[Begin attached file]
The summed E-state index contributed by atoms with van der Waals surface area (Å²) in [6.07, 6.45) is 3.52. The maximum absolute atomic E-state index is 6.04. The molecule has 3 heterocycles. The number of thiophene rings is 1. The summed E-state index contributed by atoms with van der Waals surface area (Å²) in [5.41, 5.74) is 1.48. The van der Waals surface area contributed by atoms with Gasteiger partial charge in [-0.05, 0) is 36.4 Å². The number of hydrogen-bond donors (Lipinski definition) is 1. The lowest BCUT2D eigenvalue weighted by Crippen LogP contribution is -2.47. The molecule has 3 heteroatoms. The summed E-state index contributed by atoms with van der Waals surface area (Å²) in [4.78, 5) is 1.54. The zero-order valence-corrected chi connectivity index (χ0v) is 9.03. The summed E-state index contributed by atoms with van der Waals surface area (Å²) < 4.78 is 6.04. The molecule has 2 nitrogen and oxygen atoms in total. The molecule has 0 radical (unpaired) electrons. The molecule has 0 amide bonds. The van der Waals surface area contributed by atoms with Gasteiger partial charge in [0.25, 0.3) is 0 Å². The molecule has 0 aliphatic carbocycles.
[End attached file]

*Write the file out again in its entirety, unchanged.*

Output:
The summed E-state index contributed by atoms with van der Waals surface area (Å²) in [6.07, 6.45) is 3.52. The maximum absolute atomic E-state index is 6.04. The molecule has 3 heterocycles. The number of thiophene rings is 1. The summed E-state index contributed by atoms with van der Waals surface area (Å²) in [5.41, 5.74) is 1.48. The van der Waals surface area contributed by atoms with Gasteiger partial charge in [-0.05, 0) is 36.4 Å². The number of hydrogen-bond donors (Lipinski definition) is 1. The lowest BCUT2D eigenvalue weighted by Crippen LogP contribution is -2.47. The molecule has 3 heteroatoms. The summed E-state index contributed by atoms with van der Waals surface area (Å²) in [4.78, 5) is 1.54. The zero-order valence-corrected chi connectivity index (χ0v) is 9.03. The summed E-state index contributed by atoms with van der Waals surface area (Å²) < 4.78 is 6.04. The molecule has 2 nitrogen and oxygen atoms in total. The molecule has 0 radical (unpaired) electrons. The molecule has 0 amide bonds. The van der Waals surface area contributed by atoms with Gasteiger partial charge in [0.25, 0.3) is 0 Å². The molecule has 0 aliphatic carbocycles.